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Dr Natasha Mhatre

Dr Natasha Mhatre

Dr Natasha Mhatre

Research Collaborator

Area of research

The tympanal ears of insects: structural solutions to acoustic signal analysis.

Office Office: D34, D72 Labs: A90, A852, AA86a
University of Bristol,
Woodland Road, Bristol BS8 1UG
(See a map)

+44 (0) 117 331 7322


Fellow of the College of Life Sciences, Wissenschaftskolleg zu Berlin


Research interests

I'm interested in the structure-function interplay in sensory systems. I focus on insect auditory sensory systems which have evolved to extract relevant information from the noisy natural world. Auditory organs often use clever structural tricks for this purpose. I'm interested in understanding the structural mechanisms that allow this signal analysis. My current work involves hearing in crickets and locusts and the mechanical basis of acoustic signal analysis in their ears. I also work on sound production in crickets and its biomechanical basis.

My primary approach to solving problems is an interplay between modelling and experiments. I believe that well-specified models are very useful in biology, both in generating insights and in the development of sharp pointed experiments. My preferred approach is one of incremental modelling which allows us to discriminate between the features of a biological structure that are most crucial to its functioning (and hence interesting) and those that are 'spandrels'.

In the context of insect bioacoustics, I work on models that use explicit structural mechanics. I am very interested in the complex and varied geometry of insect acoustic structures. Previous modelling attempts have collapsed the complexity of biology into a few simplified analytical models and other purely mathematical models. The true complexity of geometry has always been ignored or simplified. My work aims to show that these are key to many of the unexplained phenomenon in insect bioacoustics.

I've also previously worked on how the ecology and the physiology of animals constrains their ability to orient using sound, an area I'm keen to continue to work and collaborate in.

Science and art

WordleIn addition to my research, I'm also quite interested in the communication of science, particularly in finding new and unusual ways to represent and disseminate scientific understanding. I'm currently exploring graphic text art as a way to represent scientific results. I'm also interested in the short story format and am using it as a tool to describe the biology of animals in a collection of short stories. I love photography and hope to continue it, having previously published a book of my urban wildlife photographs along with essays on evolution, ecology and conservation.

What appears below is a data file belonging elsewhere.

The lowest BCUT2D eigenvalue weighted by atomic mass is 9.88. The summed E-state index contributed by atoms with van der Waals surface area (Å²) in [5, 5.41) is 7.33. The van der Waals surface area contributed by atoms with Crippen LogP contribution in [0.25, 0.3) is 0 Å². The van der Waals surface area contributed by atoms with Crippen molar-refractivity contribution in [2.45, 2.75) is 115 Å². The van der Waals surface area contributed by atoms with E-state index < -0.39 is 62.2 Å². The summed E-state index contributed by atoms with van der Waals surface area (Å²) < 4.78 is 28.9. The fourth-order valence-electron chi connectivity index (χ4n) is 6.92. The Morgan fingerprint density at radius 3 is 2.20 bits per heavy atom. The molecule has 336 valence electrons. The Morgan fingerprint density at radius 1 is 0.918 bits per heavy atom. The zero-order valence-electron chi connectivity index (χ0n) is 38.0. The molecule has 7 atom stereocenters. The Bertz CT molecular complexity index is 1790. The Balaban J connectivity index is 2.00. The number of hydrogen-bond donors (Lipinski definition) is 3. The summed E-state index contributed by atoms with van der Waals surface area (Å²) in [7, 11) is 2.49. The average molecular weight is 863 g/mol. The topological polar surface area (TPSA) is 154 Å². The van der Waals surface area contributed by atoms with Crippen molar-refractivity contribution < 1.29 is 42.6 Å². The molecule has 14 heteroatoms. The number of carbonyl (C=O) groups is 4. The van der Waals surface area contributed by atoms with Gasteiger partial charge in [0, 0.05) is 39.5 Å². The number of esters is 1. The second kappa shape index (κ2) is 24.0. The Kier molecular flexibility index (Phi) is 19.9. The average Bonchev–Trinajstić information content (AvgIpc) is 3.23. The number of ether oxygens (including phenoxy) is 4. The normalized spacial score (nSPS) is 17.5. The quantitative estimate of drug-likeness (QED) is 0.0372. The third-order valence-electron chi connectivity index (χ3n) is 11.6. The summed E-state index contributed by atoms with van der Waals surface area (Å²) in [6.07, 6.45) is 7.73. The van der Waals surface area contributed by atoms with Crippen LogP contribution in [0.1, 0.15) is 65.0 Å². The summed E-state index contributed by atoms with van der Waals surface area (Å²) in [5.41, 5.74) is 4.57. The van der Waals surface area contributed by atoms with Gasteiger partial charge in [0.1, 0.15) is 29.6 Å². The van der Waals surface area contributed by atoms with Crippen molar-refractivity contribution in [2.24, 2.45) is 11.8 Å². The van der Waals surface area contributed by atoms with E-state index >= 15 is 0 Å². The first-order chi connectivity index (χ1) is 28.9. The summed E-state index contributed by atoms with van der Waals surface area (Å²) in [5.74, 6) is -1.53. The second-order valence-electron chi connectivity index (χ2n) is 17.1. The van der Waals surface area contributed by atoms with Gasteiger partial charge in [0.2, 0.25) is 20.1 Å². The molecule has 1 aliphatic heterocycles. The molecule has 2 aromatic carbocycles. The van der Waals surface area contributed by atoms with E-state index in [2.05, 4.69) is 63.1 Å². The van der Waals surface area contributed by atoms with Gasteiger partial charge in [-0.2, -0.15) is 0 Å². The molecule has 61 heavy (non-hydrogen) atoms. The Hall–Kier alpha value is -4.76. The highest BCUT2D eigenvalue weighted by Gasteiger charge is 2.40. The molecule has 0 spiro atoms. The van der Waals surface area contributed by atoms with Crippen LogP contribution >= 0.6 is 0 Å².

I got my first degree from the Life sciences department in St. Xavier's college in Bombay. I then moved to the Indian Institute of Science in Bangalore for my Masters. During this time I worked on some theoretical population genetic models briefly before moving on to the classification of proteins using structural information. In the course of this work, I contributed to two structural protein databases, PALI 1.3 and SUPFAM v2.1.

Around this time, I realised that I preferred work that was organismal and also work that married theoretical modelling approaches with actual experiments. I switched to working in animal behaviour for my PhD. Under the supervision of Rohini Balakrishnan, also at the Indian Institute of Science, I studied field crickets and their ability to acoustically orient in noisy and complex real-world acoustic conditions. I submitted my thesis and received my doctorate in 2008.

During this time, I started working on a collaborative project between my PhD supervisor and Daniel Robert here at the SoBS. We were investigating the effect of temperature on the mechanics of both the ears and the singing apparatus of tree crickets. Several interesting ideas grew out of this collaborative exchange and Daniel and I decided to apply for a post-doctoral fellowship so that we could work together. We will be investigating and modelling the mechanical behaviour of different insect tympanal ears of varying complexity in the course of this fellowship.


  • bioacoustics
  • insect hearing
  • insect audition
  • insect song production
  • biological modelling
  • finite element modeling
  • laser vibrometry



School of Biological Sciences

Selected publications

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Recent publications

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